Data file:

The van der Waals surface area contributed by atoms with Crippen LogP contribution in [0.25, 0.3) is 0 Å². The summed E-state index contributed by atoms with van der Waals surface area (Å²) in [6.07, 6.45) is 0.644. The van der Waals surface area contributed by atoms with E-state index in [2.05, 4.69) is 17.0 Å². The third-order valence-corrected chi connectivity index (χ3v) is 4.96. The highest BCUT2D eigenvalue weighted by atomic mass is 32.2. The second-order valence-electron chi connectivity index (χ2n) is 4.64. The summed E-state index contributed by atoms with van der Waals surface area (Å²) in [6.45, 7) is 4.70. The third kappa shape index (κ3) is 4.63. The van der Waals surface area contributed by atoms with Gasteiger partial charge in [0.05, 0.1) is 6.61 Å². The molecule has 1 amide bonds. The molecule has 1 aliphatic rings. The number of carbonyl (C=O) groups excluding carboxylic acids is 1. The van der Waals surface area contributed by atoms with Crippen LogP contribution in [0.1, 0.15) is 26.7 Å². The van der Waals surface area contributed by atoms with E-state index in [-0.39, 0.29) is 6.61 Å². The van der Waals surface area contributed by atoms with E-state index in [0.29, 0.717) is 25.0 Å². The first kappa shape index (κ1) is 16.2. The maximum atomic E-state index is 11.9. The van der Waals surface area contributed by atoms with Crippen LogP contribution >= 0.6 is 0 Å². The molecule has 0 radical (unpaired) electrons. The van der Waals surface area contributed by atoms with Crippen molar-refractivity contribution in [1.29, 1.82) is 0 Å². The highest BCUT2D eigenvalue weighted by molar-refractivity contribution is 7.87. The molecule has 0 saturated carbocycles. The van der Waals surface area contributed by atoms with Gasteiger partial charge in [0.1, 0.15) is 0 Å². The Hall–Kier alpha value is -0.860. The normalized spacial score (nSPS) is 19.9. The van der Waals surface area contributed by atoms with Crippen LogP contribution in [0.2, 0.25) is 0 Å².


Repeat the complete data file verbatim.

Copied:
The van der Waals surface area contributed by atoms with Crippen LogP contribution in [0.25, 0.3) is 0 Å². The summed E-state index contributed by atoms with van der Waals surface area (Å²) in [6.07, 6.45) is 0.644. The van der Waals surface area contributed by atoms with E-state index in [2.05, 4.69) is 17.0 Å². The third-order valence-corrected chi connectivity index (χ3v) is 4.96. The highest BCUT2D eigenvalue weighted by atomic mass is 32.2. The second-order valence-electron chi connectivity index (χ2n) is 4.64. The summed E-state index contributed by atoms with van der Waals surface area (Å²) in [6.45, 7) is 4.70. The third kappa shape index (κ3) is 4.63. The van der Waals surface area contributed by atoms with Gasteiger partial charge in [0.05, 0.1) is 6.61 Å². The molecule has 1 amide bonds. The molecule has 1 aliphatic rings. The number of carbonyl (C=O) groups excluding carboxylic acids is 1. The van der Waals surface area contributed by atoms with Crippen LogP contribution in [0.1, 0.15) is 26.7 Å². The van der Waals surface area contributed by atoms with E-state index in [-0.39, 0.29) is 6.61 Å². The van der Waals surface area contributed by atoms with E-state index in [0.29, 0.717) is 25.0 Å². The first kappa shape index (κ1) is 16.2. The maximum atomic E-state index is 11.9. The van der Waals surface area contributed by atoms with Crippen LogP contribution >= 0.6 is 0 Å². The molecule has 0 radical (unpaired) electrons. The van der Waals surface area contributed by atoms with Crippen molar-refractivity contribution in [1.29, 1.82) is 0 Å². The highest BCUT2D eigenvalue weighted by molar-refractivity contribution is 7.87. The molecule has 0 saturated carbocycles. The van der Waals surface area contributed by atoms with Gasteiger partial charge in [0.1, 0.15) is 0 Å². The Hall–Kier alpha value is -0.860. The normalized spacial score (nSPS) is 19.9. The van der Waals surface area contributed by atoms with Crippen LogP contribution in [0.2, 0.25) is 0 Å².